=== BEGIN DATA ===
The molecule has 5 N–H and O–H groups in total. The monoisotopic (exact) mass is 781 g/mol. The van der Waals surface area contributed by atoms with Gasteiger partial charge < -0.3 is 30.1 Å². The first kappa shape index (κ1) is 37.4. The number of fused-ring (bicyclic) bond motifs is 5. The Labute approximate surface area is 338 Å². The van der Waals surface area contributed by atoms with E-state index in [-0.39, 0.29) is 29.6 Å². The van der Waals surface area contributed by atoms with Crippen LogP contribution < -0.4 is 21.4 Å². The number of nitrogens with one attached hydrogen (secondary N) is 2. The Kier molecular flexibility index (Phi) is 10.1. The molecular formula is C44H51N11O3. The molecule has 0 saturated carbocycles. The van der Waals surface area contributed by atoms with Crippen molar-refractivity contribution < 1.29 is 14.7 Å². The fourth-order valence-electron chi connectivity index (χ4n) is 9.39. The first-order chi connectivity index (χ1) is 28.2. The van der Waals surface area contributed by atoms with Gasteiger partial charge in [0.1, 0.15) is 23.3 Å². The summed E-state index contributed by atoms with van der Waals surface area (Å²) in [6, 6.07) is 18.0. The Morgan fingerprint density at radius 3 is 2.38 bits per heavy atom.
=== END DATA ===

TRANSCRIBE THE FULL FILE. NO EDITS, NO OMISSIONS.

The molecule has 5 N–H and O–H groups in total. The monoisotopic (exact) mass is 781 g/mol. The van der Waals surface area contributed by atoms with Gasteiger partial charge < -0.3 is 30.1 Å². The first kappa shape index (κ1) is 37.4. The number of fused-ring (bicyclic) bond motifs is 5. The Labute approximate surface area is 338 Å². The van der Waals surface area contributed by atoms with E-state index in [-0.39, 0.29) is 29.6 Å². The van der Waals surface area contributed by atoms with Crippen LogP contribution < -0.4 is 21.4 Å². The number of nitrogens with one attached hydrogen (secondary N) is 2. The Kier molecular flexibility index (Phi) is 10.1. The molecular formula is C44H51N11O3. The molecule has 0 saturated carbocycles. The van der Waals surface area contributed by atoms with Crippen molar-refractivity contribution < 1.29 is 14.7 Å². The fourth-order valence-electron chi connectivity index (χ4n) is 9.39. The first-order chi connectivity index (χ1) is 28.2. The van der Waals surface area contributed by atoms with Gasteiger partial charge in [0.1, 0.15) is 23.3 Å². The summed E-state index contributed by atoms with van der Waals surface area (Å²) in [6, 6.07) is 18.0. The Morgan fingerprint density at radius 3 is 2.38 bits per heavy atom.